Posts Tagged ‘ Firefox ’

A Story of Easter, Eggs and Geeks

First things first, Happy Easter to one and all, and hope you have a good celebration today. One of the oldest and famous traditions of Easter is of course Easter Eggs, and the idea of Parents hiding the easter eggs for the kids to find it was just something that kinda makes Easter fun for the kids. Dont get me wrong Christmas is still my favourite christian festival. Well what is Easter Eggs doing in a tech blog ? Well, we geeks have a good sense of humour and patience to include all things around us into geeky versions of them. I am talking about Software Eggs, or hidden pieces of code or functionality that shows up when you look for it in a software. If that was confusing then I guess you can check out the definition in Wikipedia:

A virtual Easter egg is an intentional hidden message, in-joke or feature in an object such as a movie, book, CD, DVD, computer program, web page or video game. The term was coined—according to Warren Robinett—by Atari after they were pointed to the secret message left by Robinett in the game Adventure. It draws a parallel with the custom of the Easter egg hunt observed in many Western nations as well as the last Russian imperial family’s tradition of giving elaborately jeweled egg-shaped creations by Carl Fabergé which contained hidden surprises.

Well hoping that is clear I would like to point out some cool Easter Eggs in popular software such you can go out on your own Easter Egg trail. Well these were actually by lifeHacker, I am just reposting for people who might not have had the chance to check it out there.

10. Firefox Book of Mozilla Easter Egg

How to find it: In all versions of Firefox, in the address bar, type about:mozilla.
What you get: A quote from the “Book of Mozilla” about the birth of Firefox.

9. Internet Explorer 6/7 credits

How to find it: Using Internet Explorer 7 (not IE6 or the IE8 beta), typejavascript:window.name=”TheWCEE”;location.href=”res://shdoclc.dll/wcee.htm”into the address bar.
What you get: A hidden page of IE developer credits.

8. Firefox Kitchen Sink

In Firefox 2 and higher, type about kitchensink (no colon in there, unlike about:mozilla!). Update: A commenter points out that this is Google’s “I’m Feeling Lucky” search in action, not an Easter egg at all. Our bad!
What you get: An automatic redirect to an animated, ASCII art kitchen sink.

7. Google Earth 4.2 Flight Simulator

How to find it: Launch the latest version 4.2 of Google Earth (free download) and hit Ctrl+Alt+A (Mac users: Cmd+Opt+A.)
What you get: A full-on flight simulator that lets you choose an airport, plane type, and lets you fly inside Google Earth. It is fun but it’s not easy; here’s more on how to navigate in flight in Google Earth.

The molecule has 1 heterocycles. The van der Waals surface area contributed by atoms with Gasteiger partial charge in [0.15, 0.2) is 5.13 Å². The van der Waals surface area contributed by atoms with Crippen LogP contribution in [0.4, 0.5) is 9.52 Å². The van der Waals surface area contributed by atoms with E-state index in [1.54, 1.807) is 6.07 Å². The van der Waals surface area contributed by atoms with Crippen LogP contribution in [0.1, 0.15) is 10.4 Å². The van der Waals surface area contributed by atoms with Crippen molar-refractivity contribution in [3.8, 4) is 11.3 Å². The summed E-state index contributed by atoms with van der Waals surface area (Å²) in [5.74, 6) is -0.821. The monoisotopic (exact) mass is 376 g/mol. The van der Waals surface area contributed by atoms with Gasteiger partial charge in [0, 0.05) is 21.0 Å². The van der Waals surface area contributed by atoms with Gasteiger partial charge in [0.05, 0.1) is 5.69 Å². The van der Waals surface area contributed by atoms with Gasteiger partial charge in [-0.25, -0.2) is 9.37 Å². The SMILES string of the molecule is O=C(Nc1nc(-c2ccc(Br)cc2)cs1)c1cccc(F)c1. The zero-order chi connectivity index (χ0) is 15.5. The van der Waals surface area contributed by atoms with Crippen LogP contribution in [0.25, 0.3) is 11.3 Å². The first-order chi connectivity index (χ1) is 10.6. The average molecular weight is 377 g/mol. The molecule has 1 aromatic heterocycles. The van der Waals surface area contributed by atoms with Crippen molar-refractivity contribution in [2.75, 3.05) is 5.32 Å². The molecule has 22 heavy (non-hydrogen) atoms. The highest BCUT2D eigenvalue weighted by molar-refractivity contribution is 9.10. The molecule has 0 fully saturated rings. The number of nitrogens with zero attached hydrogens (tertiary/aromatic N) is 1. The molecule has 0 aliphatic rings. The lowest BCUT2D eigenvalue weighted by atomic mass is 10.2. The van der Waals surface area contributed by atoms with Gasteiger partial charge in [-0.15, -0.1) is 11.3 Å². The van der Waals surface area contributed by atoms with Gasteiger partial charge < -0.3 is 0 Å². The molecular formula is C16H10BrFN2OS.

6. OpenOffice.org Calc Tic-Tac-Toe and Space Invaders Games (also works in NeoOffice on the Mac!)

How to find it: Using OpenOffice.org’s Calc spreadsheet program, type=GAME(A2:C4;”TicTacToe”) into any cell.
What you get: A game of Tic-Tac-Toe! For Space Invaders, type =GAME(“StarWars”). Here are more OpenOffice.org Easter eggs.

5. Emacs Therapist

How to find it: In the Mac Terminal (or at any command line), type emacs, hit Enter, press Escape, type “xdoctor” (no quotes).
What you get: An interactive dialogue with a shrink named Eliza. To get out of it, hit Control+X Control+C.

4. Minesweeper Reveal Mines Cheat

(Note: Technically, this is more a cheat than an egg.)
How to find it: In Minesweeper, type “xyzzy.” Then press Shift+Enter.
What you get: A single pixel on the upper-left hand corner of your monitor will turn black when you mouse over a block that contains a mine. Get the high score on the family computer! (Note: several people report that this cheat works on Windows XP with SP2, but those with widescreen monitors like myself might have trouble. Let us know if it works for you in the comments.)

3. Excel 97 Flight Simulator

How to find it: This one’s an oldie but a goodie. Using Excel 97 (doesn’t work in later versions), create a new worksheet, and press F5. Type “X97:L97” and press Enter. Press the Tab key, hold down Ctrl and Shift, and left-click the Chart Wizard toolbar icon.
What you get: Launched into a nifty flight simulator that glides you over the surface of a planet (the moon?) and shows you Excel developer credits. (I don’t have a copy of Excel 97 any more, but definitely got this puppy to work back in the day.) Thanks to EggHeaven for reminding us of the steps to get there.

2. Picasa Teddy Bears

How to find it: In Picasa, press Ctrl+Shift+Y.
What you get: Your photo library taken over by teddy bears! Keep hitting the key combo to add more bears. Update:Apparently this is one of the Picasa programmer’s teddies, named Thomas. Thanks, telekinetyk! [via PC